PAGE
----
- What part of the market do I want to be in?
In understanding a fund’s structure and its holdings, you can see the differences between it and other similar funds and determine any risks involved with it, as well as how appropriate it is for you. This allows you to position your portfolio to gain exposure to the markets and sectors you desire.
Three Types of ETF Costs
To be able to achieve your financial goals, you must take the costs of an investment into consideration. When investing in an ETF, there are three different types of costs you’ll have to weigh.
- Expense Ratio: This is the fee that a fund manager charges you for managing an ETF. This is an ongoing cost, so the timeline for your investment is important. The longer you plan to hold an ETF, the lower you want your expense ratio to be.
- Bid-Ask Spread: Bid-ask spread is the gap between the highest price you’re willing to pay for shares of an ETF and the lowest price you’d be willing to sell those same shares for. It is a cost that affects you every time you trade, so you have to consider the liquidity of the fund.
- Commission: Like stocks, ETFs are able to be traded intraday, and depending on your broker, you may be charged a commission fee for each trade. This aspect becomes more important as related to the size of your investment and the frequency with which you are trading.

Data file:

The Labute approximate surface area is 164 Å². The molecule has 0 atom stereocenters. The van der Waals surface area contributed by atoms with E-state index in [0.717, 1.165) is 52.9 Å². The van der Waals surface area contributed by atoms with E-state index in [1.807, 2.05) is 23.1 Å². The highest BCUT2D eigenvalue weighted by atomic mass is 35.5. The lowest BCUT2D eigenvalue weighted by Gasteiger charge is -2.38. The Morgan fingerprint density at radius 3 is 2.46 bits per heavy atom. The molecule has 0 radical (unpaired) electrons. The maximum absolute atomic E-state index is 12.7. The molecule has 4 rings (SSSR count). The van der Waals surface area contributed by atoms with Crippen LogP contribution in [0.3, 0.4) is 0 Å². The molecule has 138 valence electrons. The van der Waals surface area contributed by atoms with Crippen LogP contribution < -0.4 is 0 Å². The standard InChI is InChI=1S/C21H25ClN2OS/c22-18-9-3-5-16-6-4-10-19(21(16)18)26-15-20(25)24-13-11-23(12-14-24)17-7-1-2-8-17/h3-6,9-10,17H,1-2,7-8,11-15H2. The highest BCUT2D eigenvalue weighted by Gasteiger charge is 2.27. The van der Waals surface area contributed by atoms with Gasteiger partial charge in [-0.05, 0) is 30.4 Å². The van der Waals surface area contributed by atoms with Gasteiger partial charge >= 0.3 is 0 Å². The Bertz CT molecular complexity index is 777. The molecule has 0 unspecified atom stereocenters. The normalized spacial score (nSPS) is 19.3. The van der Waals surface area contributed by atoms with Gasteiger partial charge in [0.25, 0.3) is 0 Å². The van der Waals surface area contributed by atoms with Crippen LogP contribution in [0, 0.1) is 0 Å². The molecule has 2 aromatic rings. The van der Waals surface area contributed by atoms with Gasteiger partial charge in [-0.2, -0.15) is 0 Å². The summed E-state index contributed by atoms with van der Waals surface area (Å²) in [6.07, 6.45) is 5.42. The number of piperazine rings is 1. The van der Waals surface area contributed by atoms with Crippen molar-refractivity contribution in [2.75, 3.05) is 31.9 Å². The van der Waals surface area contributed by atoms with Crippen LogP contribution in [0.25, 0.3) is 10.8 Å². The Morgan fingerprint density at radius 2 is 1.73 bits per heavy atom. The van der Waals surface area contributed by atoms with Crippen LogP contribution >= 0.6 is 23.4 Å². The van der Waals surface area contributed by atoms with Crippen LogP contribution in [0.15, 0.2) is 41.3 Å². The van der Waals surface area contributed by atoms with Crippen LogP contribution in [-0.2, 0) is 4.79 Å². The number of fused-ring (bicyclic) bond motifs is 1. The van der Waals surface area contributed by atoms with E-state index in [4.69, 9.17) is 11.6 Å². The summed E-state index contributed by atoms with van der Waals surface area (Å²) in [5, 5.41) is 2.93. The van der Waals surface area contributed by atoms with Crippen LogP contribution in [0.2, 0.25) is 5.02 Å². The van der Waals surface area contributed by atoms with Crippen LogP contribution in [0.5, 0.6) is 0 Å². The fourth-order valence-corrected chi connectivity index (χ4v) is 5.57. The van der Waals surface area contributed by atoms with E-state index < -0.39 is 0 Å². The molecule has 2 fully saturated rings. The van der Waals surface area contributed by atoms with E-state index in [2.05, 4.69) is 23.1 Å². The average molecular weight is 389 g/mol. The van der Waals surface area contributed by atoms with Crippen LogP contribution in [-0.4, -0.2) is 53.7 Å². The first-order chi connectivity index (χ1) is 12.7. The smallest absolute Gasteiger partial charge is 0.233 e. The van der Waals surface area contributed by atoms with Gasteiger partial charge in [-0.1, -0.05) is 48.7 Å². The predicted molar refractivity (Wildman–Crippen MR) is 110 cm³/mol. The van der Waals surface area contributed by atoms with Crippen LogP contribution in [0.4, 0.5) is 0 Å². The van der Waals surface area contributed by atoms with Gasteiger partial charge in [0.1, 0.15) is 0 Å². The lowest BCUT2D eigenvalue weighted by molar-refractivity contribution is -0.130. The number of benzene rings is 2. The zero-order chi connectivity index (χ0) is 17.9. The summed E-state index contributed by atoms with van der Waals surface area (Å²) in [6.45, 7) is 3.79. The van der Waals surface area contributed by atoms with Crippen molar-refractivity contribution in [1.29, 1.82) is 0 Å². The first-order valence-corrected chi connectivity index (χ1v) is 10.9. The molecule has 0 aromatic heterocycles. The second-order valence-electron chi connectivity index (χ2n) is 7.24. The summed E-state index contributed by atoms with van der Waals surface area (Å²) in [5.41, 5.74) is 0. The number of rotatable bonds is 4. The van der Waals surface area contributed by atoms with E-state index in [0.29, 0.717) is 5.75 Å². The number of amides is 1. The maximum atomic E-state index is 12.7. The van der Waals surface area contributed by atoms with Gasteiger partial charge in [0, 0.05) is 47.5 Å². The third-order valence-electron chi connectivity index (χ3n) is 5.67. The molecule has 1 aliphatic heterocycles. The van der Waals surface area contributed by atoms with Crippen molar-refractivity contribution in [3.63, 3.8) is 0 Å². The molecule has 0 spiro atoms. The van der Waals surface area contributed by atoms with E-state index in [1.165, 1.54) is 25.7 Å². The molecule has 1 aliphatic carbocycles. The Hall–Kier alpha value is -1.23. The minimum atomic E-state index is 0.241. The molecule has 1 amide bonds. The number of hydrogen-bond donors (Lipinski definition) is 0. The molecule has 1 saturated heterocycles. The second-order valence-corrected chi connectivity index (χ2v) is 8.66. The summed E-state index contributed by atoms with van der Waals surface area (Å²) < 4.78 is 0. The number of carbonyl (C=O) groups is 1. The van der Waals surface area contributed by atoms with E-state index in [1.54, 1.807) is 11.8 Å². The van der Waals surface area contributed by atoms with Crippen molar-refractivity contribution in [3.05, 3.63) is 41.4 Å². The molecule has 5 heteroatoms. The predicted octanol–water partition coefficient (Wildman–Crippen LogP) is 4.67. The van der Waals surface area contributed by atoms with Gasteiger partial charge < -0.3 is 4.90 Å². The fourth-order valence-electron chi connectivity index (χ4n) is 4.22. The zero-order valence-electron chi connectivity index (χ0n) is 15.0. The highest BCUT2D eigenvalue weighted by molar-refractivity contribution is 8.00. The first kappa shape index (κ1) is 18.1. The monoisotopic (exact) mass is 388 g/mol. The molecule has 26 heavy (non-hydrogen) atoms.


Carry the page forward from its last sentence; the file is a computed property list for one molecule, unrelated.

With the knowledge of the different costs incurred by a fund, and to what degree, you can assess what type of ETF best suits your needs. (For related reading, see: The Lowdown on ETF Expenses.)
Evaluating ETFs on Prior Success
Ultimately, the success of an ETF is one of the most important things to consider, because you want your own investment in the product to be successful as well. You can evaluate the success of an ETF in a few different ways.
One measure you can look at is the year-by-year assets under management (AUM) an ETF has accrued. Ideally, the fund you select has continued to grow each year and has a significant AUM in the millions of dollars.
You can also assess the performance of a fund relative to both its peers and the index it is tracking. Not only do you want to see a positive performance, you want to see it consistently and across various market conditions.
It’s also important to take into consideration the performance of a fund in relation to the costs you are paying. For example, depending on the costs of buying and selling shares of an ETF, a top-performing fund might not be the most cost-effective for your goals.
In the end, determining the appropriate mix of investments starts by understanding one's current and future financial needs. Your portfolio should adapt to your circumstances, specific income needs, and estate and tax planning considerations. Choosing from the numerous ETFs available can appear to be complex, but taking into consideration these few basic factors can help with the decision-making process.
(For more from this author, see: 3 Steps to Build a Diversified Investment Portfolio.)
This article was originally published by Investopedia.